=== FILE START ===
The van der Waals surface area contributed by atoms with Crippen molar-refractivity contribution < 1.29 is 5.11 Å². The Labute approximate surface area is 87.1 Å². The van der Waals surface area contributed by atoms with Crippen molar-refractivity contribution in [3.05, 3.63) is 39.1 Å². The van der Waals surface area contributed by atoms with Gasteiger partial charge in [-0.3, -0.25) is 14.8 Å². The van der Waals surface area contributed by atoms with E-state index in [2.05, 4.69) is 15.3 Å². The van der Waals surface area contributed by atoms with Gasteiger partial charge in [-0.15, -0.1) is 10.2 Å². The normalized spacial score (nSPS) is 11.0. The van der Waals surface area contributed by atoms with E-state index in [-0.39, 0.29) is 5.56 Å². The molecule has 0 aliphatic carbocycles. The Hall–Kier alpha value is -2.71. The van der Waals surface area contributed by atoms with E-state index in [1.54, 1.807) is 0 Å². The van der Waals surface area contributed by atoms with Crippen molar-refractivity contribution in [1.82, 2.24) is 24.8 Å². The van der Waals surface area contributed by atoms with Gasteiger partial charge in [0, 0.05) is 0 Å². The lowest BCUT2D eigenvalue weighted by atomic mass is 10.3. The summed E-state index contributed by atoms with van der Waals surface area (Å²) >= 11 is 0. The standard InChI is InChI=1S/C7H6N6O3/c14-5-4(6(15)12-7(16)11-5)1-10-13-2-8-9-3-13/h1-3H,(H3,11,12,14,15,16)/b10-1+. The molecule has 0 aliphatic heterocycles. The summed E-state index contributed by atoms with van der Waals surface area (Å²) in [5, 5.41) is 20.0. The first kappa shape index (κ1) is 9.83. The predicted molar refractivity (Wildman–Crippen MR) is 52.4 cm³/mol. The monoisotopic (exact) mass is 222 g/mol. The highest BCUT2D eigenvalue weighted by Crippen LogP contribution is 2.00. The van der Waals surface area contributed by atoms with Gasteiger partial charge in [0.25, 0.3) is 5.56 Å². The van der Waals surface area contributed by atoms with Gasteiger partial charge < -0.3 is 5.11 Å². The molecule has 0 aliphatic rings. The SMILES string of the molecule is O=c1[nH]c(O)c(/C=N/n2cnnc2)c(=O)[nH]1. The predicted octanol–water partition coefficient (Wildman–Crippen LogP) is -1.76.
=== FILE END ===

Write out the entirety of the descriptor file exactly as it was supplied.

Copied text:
The van der Waals surface area contributed by atoms with Crippen molar-refractivity contribution < 1.29 is 5.11 Å². The Labute approximate surface area is 87.1 Å². The van der Waals surface area contributed by atoms with Crippen molar-refractivity contribution in [3.05, 3.63) is 39.1 Å². The van der Waals surface area contributed by atoms with Gasteiger partial charge in [-0.3, -0.25) is 14.8 Å². The van der Waals surface area contributed by atoms with E-state index in [2.05, 4.69) is 15.3 Å². The van der Waals surface area contributed by atoms with Gasteiger partial charge in [-0.15, -0.1) is 10.2 Å². The normalized spacial score (nSPS) is 11.0. The van der Waals surface area contributed by atoms with E-state index in [-0.39, 0.29) is 5.56 Å². The molecule has 0 aliphatic carbocycles. The Hall–Kier alpha value is -2.71. The van der Waals surface area contributed by atoms with E-state index in [1.54, 1.807) is 0 Å². The van der Waals surface area contributed by atoms with Crippen molar-refractivity contribution in [1.82, 2.24) is 24.8 Å². The van der Waals surface area contributed by atoms with Gasteiger partial charge in [0, 0.05) is 0 Å². The lowest BCUT2D eigenvalue weighted by atomic mass is 10.3. The summed E-state index contributed by atoms with van der Waals surface area (Å²) >= 11 is 0. The standard InChI is InChI=1S/C7H6N6O3/c14-5-4(6(15)12-7(16)11-5)1-10-13-2-8-9-3-13/h1-3H,(H3,11,12,14,15,16)/b10-1+. The molecule has 0 aliphatic heterocycles. The summed E-state index contributed by atoms with van der Waals surface area (Å²) in [5, 5.41) is 20.0. The first kappa shape index (κ1) is 9.83. The predicted molar refractivity (Wildman–Crippen MR) is 52.4 cm³/mol. The monoisotopic (exact) mass is 222 g/mol. The highest BCUT2D eigenvalue weighted by Crippen LogP contribution is 2.00. The van der Waals surface area contributed by atoms with Gasteiger partial charge in [0.25, 0.3) is 5.56 Å². The van der Waals surface area contributed by atoms with Gasteiger partial charge < -0.3 is 5.11 Å². The molecule has 0 aliphatic rings. The SMILES string of the molecule is O=c1[nH]c(O)c(/C=N/n2cnnc2)c(=O)[nH]1. The predicted octanol–water partition coefficient (Wildman–Crippen LogP) is -1.76.